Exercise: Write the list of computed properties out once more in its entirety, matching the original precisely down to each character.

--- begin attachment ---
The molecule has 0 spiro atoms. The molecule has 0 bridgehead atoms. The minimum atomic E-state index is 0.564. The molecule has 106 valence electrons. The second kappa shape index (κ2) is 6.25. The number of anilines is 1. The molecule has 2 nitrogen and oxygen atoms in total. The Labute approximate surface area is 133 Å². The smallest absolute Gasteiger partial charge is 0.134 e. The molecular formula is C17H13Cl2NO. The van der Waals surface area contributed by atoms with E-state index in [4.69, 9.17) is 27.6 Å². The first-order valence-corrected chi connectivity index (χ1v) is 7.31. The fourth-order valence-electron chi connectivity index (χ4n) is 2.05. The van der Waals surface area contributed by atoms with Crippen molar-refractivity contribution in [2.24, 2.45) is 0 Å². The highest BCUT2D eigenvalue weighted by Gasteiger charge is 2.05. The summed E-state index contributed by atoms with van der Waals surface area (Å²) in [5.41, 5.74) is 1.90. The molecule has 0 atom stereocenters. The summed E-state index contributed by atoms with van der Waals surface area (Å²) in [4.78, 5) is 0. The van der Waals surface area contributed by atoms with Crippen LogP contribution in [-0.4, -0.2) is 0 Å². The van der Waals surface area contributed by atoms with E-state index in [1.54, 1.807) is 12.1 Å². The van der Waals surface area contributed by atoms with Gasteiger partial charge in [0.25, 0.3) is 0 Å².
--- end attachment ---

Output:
The molecule has 0 spiro atoms. The molecule has 0 bridgehead atoms. The minimum atomic E-state index is 0.564. The molecule has 106 valence electrons. The second kappa shape index (κ2) is 6.25. The number of anilines is 1. The molecule has 2 nitrogen and oxygen atoms in total. The Labute approximate surface area is 133 Å². The smallest absolute Gasteiger partial charge is 0.134 e. The molecular formula is C17H13Cl2NO. The van der Waals surface area contributed by atoms with E-state index in [4.69, 9.17) is 27.6 Å². The first-order valence-corrected chi connectivity index (χ1v) is 7.31. The fourth-order valence-electron chi connectivity index (χ4n) is 2.05. The van der Waals surface area contributed by atoms with Crippen molar-refractivity contribution in [2.24, 2.45) is 0 Å². The highest BCUT2D eigenvalue weighted by Gasteiger charge is 2.05. The summed E-state index contributed by atoms with van der Waals surface area (Å²) in [5.41, 5.74) is 1.90. The molecule has 0 atom stereocenters. The summed E-state index contributed by atoms with van der Waals surface area (Å²) in [4.78, 5) is 0. The van der Waals surface area contributed by atoms with Crippen LogP contribution in [-0.4, -0.2) is 0 Å². The van der Waals surface area contributed by atoms with E-state index in [1.54, 1.807) is 12.1 Å². The van der Waals surface area contributed by atoms with Gasteiger partial charge in [0.25, 0.3) is 0 Å².